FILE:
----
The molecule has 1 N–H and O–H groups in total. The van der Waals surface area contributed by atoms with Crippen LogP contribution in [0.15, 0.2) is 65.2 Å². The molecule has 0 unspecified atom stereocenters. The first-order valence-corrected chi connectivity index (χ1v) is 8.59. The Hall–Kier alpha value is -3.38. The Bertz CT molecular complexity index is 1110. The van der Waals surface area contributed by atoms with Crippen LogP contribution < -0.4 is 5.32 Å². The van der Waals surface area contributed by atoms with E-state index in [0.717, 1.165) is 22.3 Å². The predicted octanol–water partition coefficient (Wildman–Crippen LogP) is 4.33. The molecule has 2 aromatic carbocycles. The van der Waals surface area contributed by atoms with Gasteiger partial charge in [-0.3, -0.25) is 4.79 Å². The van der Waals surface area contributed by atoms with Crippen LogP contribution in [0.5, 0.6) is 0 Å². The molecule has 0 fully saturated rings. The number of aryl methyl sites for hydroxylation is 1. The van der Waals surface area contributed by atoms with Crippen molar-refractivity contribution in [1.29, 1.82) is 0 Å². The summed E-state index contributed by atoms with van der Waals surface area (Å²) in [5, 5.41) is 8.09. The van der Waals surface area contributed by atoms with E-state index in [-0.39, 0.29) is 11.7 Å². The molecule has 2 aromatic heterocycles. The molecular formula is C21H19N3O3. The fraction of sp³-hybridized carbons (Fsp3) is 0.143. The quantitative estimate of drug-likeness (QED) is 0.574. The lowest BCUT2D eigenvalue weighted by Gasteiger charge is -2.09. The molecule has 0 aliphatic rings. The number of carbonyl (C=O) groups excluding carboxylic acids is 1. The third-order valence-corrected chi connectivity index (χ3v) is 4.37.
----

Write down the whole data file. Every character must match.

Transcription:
The molecule has 1 N–H and O–H groups in total. The van der Waals surface area contributed by atoms with Crippen LogP contribution in [0.15, 0.2) is 65.2 Å². The molecule has 0 unspecified atom stereocenters. The first-order valence-corrected chi connectivity index (χ1v) is 8.59. The Hall–Kier alpha value is -3.38. The Bertz CT molecular complexity index is 1110. The van der Waals surface area contributed by atoms with Crippen LogP contribution < -0.4 is 5.32 Å². The van der Waals surface area contributed by atoms with E-state index in [0.717, 1.165) is 22.3 Å². The predicted octanol–water partition coefficient (Wildman–Crippen LogP) is 4.33. The molecule has 2 aromatic carbocycles. The van der Waals surface area contributed by atoms with Gasteiger partial charge in [-0.3, -0.25) is 4.79 Å². The van der Waals surface area contributed by atoms with Crippen LogP contribution in [0.5, 0.6) is 0 Å². The molecule has 0 fully saturated rings. The number of aryl methyl sites for hydroxylation is 1. The van der Waals surface area contributed by atoms with Crippen molar-refractivity contribution in [1.29, 1.82) is 0 Å². The summed E-state index contributed by atoms with van der Waals surface area (Å²) in [5, 5.41) is 8.09. The van der Waals surface area contributed by atoms with E-state index in [-0.39, 0.29) is 11.7 Å². The molecule has 2 aromatic heterocycles. The molecular formula is C21H19N3O3. The fraction of sp³-hybridized carbons (Fsp3) is 0.143. The quantitative estimate of drug-likeness (QED) is 0.574. The lowest BCUT2D eigenvalue weighted by Gasteiger charge is -2.09. The molecule has 0 aliphatic rings. The number of carbonyl (C=O) groups excluding carboxylic acids is 1. The third-order valence-corrected chi connectivity index (χ3v) is 4.37.